David BEDNALL (b.1979)
Hail, gladdening Light and other choral works
Easter Alleluia (2005) [1:58]
The Wells Service (2005)
Te Deum [8:28]
Jubilate [3:37]
Come, Holy Ghost (2002) [6{18]
Lux et Origo. Alternatim Mass for Douai Abbey (2005) [12:25]
The Wells Service
Benedicite, Omnia Opera [7:42]
Benedictus [7:36]
Hail, gladdening Light (2006) [5:32]
Adagio for Organ (2002) [9:30]
The Gloucester Service (2001)
Magnificat [6:48]
Nunc Dimittis [5:30]
Wells Cathedral Choir/Matthew Owens
David Bednall (organ)
rec. Wells Cathedral, 9-11 May 2006. DDD
Original texts and English translations included
REGENT REGCD247 [75:16]
Last year I reviewed an excellent recording of David Bednall’s very fine Requiem and, indeed, I made it one of my Recordings of the Year for 2010. Subsequently, a disc of shorter choral pieces by him came my way (review), performed by Matthew Owens and the splendid Wells Cathedral Choir. Now I’ve caught up with an earlier release by the same choir of Bednall’s liturgical music on which he himself joins them as organist.
The Wells connection runs through this programme very strongly. Bednall was successively Senior Organ Scholar and Sub Organist at the cathedral from 2002 to 2007. The Easter Alleluia was written for Matthew Owens and the cathedral choir, as was The Wells Morning Service and Hail, gladdening Light. Bednall has also served at Gloucester Cathedral between 2000 and 2002 and The Gloucester Service dates from his time there.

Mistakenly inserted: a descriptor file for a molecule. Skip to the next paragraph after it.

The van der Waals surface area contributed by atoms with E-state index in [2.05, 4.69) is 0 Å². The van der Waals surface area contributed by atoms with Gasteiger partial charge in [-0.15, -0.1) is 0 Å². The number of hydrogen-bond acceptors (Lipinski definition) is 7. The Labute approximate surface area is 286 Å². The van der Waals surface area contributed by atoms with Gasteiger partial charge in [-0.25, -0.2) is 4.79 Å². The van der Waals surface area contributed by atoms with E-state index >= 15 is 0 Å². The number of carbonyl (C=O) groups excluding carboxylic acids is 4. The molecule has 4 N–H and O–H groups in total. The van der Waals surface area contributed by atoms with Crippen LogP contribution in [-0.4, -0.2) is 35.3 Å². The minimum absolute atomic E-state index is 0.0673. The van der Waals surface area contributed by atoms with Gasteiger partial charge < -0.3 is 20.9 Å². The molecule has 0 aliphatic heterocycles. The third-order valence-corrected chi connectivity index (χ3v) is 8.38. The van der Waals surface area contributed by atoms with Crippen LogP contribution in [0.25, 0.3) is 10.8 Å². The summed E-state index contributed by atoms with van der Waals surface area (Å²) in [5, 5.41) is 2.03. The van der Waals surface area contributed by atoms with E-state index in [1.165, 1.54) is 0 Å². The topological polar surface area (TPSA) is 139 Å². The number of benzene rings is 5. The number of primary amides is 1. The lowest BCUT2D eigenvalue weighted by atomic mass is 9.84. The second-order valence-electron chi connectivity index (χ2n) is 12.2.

In his very useful booklet note David Bednall tells us how important to him are the words he sets - that should be obvious to anyone listening to his music, I think. He also says that he seeks “to try to deliver an emotional charge in order to challenge the listener to think afresh about the words being sung.” Well, there’s plenty of emotional charge in the music on this disc, yet one never feels that the composer is simply seeking to make an effect for the sake of it. The Easter Alleluia, for example, gives the programme an explosive start and in it Bednall conveys the unbridled joy and awe that the Resurrection can and should inspire in Christian believers.
At the other end of the scale, as it were, is the alternatim Mass for Douai Abbey, Lux et Origo. This is a most beautiful and quietly impressive work. Founded on the chant for the proper of the Mass in Eastertide, which gives the Mass its title, this is a Missa Brevis - no Credo - in four short movements for unaccompanied choir. The polyphonic sections are also very clearly rooted in chant and the music has a timeless, monastic feel to it that I found most moving. It’s beautifully sung here and I mean it as a definite compliment to both composer and singers when I say that between them they make the music sound simple and direct when, in fact, I’m certain it’s musically both sophisticated and demanding.
Much more complex is a lot of the music in the Wells Service yet here again, for all the musical sophistication, there’s a directness of expression in Bednall’s music that makes it extremely effective. The Te Deum is imposing and often exciting, yet it also contains some quiet and very lovely sections, such as we hear at ‘Thou didst open the Kingdom of Heaven’. Its companion, the Jubilate, is a resourceful and joyful setting that culminates in an exuberant doxology.